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Does your company use background checks in evaluating job applicants? If so, are you complying with the Fair Credit Reporting Act’s notice, consent, and disclosure requirements? A closing letter the FTC staff sent to California Health & Wellness elaborates on the applicability – or, in this instance, the inapplicability – of a narrow FCRA exception.

When it comes to background checks, the FCRA put a premium on notice, consent, and disclosure. That makes sense because the background check may determine whether someone ultimately gets the job.

Under the FCRA, if a potential employer intends to use a background screening report, it must disclose that to the job applicant and get the applicant’s consent. If the potential employer thinks it may not hire the applicant, it must give the applicant a “pre-adverse action” notice that details his or her right to review the report and explain any negative information.

If the company ultimately decides not to hire the person based on information in the report, it must give the applicant an adverse action notice. The notice explains the applicant’s right to dispute the accuracy or completeness of the report and to ask for another free copy within 60 days.

The FCRA includes a few very narrow exceptions to that procedure in Section 603(y), titled Exclusion of Certain Communications for Employee Investigations. For example, the law excludes from the definition of “consumer report” communications made to an employer in connection with an investigation of “(i) suspected misconduct relating to employment; or (ii) compliance with Federal, State or local laws and regulations, the rules of a self-regulatory organization, or any preexisting written policies of the employer.”

Among other things, staff’s letter to California Health & Wellness examines whether screening reports about job applicants are exempt from the FCRA’s notice, consent, and disclosure requirements because of Section 603(y). In a letter to the company, the FTC staff said no: “We view Section 603(y) as covering only investigations of current employees, rather than investigations of both current employees and job applicants.”

The staff offered three reasons for its conclusion:

  1. The language of Section 603(y) assumes an existing employer-employee relationship. Phrases like “suspected misconduct related to employment” and “preexisting written policies of the employer” suggest an investigation of someone who is already on the job, not a person who has an application pending. Even the title of the section refers to “employee investigations.”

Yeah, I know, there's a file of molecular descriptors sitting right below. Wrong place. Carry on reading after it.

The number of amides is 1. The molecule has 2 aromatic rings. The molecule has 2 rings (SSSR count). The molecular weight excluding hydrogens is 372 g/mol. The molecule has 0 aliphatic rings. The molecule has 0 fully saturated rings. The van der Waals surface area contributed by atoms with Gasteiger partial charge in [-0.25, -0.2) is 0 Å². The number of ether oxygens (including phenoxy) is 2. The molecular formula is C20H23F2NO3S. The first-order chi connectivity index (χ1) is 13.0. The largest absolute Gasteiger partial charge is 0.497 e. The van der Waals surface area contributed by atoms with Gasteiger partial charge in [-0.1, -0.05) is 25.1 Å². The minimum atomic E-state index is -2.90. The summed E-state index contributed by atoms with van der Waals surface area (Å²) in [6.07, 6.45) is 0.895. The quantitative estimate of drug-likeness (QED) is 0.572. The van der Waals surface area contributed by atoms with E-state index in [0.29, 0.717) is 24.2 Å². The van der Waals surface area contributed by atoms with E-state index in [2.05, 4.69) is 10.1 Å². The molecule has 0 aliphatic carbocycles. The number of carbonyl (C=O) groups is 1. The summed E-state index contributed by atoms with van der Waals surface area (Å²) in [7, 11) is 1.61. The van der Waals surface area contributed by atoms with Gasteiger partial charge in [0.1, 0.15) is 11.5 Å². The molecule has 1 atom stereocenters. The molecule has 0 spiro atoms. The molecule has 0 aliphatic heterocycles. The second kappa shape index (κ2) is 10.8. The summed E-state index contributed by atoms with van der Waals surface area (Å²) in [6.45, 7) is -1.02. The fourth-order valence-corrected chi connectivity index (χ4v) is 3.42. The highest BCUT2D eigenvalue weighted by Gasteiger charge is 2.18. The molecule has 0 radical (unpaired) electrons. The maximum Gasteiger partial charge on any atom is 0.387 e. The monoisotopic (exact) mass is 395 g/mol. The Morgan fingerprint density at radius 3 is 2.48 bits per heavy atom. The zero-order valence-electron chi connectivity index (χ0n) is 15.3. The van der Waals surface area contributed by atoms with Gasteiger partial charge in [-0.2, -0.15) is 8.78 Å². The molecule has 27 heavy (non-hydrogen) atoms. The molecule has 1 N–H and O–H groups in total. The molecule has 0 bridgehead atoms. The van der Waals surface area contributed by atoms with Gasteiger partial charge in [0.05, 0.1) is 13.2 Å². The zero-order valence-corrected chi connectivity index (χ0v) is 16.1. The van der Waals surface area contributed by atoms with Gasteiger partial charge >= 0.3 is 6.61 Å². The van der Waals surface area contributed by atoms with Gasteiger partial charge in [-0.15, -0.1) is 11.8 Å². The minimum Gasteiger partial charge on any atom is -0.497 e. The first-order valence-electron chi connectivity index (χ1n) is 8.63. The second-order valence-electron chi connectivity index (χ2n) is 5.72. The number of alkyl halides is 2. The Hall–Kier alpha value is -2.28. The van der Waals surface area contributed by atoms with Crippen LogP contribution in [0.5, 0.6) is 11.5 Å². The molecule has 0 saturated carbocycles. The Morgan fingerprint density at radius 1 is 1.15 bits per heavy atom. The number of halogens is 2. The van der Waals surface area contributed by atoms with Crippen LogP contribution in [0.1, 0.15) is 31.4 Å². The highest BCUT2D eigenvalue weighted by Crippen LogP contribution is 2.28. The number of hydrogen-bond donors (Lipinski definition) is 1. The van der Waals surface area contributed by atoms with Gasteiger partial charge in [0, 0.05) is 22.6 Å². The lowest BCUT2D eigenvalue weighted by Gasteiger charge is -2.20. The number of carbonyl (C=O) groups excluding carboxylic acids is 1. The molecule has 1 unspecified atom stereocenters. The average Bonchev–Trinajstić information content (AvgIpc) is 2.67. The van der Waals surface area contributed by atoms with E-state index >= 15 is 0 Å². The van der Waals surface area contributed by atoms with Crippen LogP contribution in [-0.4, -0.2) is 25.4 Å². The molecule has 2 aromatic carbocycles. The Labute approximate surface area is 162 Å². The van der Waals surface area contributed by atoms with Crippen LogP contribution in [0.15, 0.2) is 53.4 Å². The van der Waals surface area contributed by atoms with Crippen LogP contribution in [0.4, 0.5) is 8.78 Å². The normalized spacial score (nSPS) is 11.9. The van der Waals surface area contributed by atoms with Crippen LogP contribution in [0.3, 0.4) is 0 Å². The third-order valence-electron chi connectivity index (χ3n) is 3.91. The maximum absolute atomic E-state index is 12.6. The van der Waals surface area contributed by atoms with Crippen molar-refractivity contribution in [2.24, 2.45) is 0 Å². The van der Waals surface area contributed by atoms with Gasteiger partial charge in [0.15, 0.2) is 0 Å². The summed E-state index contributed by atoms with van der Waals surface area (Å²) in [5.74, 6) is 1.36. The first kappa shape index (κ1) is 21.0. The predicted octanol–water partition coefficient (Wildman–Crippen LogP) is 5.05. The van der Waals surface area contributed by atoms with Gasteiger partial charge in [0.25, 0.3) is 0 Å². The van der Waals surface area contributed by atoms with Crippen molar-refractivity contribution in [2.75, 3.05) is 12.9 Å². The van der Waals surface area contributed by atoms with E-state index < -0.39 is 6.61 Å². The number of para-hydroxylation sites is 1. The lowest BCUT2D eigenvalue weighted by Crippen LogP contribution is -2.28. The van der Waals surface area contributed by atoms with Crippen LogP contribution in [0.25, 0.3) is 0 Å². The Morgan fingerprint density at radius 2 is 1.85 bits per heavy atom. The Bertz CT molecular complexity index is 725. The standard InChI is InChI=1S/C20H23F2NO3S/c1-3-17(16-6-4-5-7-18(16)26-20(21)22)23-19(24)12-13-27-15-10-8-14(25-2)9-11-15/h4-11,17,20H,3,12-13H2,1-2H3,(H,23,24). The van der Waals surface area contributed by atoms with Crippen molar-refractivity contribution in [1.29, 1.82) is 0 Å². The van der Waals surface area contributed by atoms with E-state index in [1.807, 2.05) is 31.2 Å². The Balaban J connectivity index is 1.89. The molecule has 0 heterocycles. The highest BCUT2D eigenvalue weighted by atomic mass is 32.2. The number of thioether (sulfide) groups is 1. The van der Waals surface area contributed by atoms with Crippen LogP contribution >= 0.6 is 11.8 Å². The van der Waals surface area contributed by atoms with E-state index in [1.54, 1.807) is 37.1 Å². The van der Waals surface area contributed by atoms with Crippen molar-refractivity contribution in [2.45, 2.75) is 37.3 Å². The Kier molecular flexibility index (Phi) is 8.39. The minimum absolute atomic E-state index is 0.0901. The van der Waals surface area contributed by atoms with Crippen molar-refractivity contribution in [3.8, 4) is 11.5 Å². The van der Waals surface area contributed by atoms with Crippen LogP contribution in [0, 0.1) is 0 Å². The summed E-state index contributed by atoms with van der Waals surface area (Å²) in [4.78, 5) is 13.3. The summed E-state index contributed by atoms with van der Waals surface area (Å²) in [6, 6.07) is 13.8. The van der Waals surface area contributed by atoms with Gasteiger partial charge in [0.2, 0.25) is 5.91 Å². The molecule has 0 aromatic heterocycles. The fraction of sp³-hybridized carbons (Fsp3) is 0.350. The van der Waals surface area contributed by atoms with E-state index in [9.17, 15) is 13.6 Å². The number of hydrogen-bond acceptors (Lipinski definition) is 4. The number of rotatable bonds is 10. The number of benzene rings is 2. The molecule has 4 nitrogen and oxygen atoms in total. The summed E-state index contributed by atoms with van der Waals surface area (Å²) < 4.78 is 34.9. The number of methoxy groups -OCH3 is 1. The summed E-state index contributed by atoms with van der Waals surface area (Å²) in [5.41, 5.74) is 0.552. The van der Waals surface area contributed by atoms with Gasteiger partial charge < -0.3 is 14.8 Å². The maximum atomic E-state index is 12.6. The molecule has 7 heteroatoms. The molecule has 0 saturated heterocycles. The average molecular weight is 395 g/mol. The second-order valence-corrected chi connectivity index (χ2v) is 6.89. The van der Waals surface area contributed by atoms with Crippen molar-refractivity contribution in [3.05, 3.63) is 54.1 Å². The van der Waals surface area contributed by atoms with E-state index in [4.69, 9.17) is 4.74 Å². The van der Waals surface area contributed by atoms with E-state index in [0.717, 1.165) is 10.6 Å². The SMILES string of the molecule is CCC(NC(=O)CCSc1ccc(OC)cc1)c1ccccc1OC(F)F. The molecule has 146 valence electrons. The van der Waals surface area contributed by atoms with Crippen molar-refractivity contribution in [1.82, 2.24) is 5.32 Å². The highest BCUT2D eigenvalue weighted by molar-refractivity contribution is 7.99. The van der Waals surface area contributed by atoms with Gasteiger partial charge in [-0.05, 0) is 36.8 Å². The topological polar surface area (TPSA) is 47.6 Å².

2. The legislative history of the provision refers to it as “a narrow technical correction.” At the time, employers were concerned the FCRA might be misconstrued to require them to prematurely notify employees of pending investigations of misconduct. The “correction” made it clear that employers don’t have to tip their hand. But that concern is utterly unrelated to background checks of job applicants.
  3. Courts have established that the FCRA is “undeniably a remedial statute that must be read in a liberal manner in order to effectuate the congressional intent underlying it.” Applying Section 603(y) to the background screening of applicants would allow the exception to swallow the rule.

That said, FTC staff decided not to recommend enforcement action against California Health & Wellness, citing the company’s current policy of notifying applicants of its intent to use screening reports, getting their authorization, and following the FCRA’s adverse action procedures. As with similar letters, it doesn’t conclude one way or the other whether the staff thought the law had been violated. Furthermore, “The Commission reserves the right to take further action as the public interest may warrant.”

What does the letter suggest to other companies? Maybe it’s time to reread the FTC brochure, Using Consumer Reports: What Employers Need to Know, and make sure your hiring procedures comply with the FCRA.



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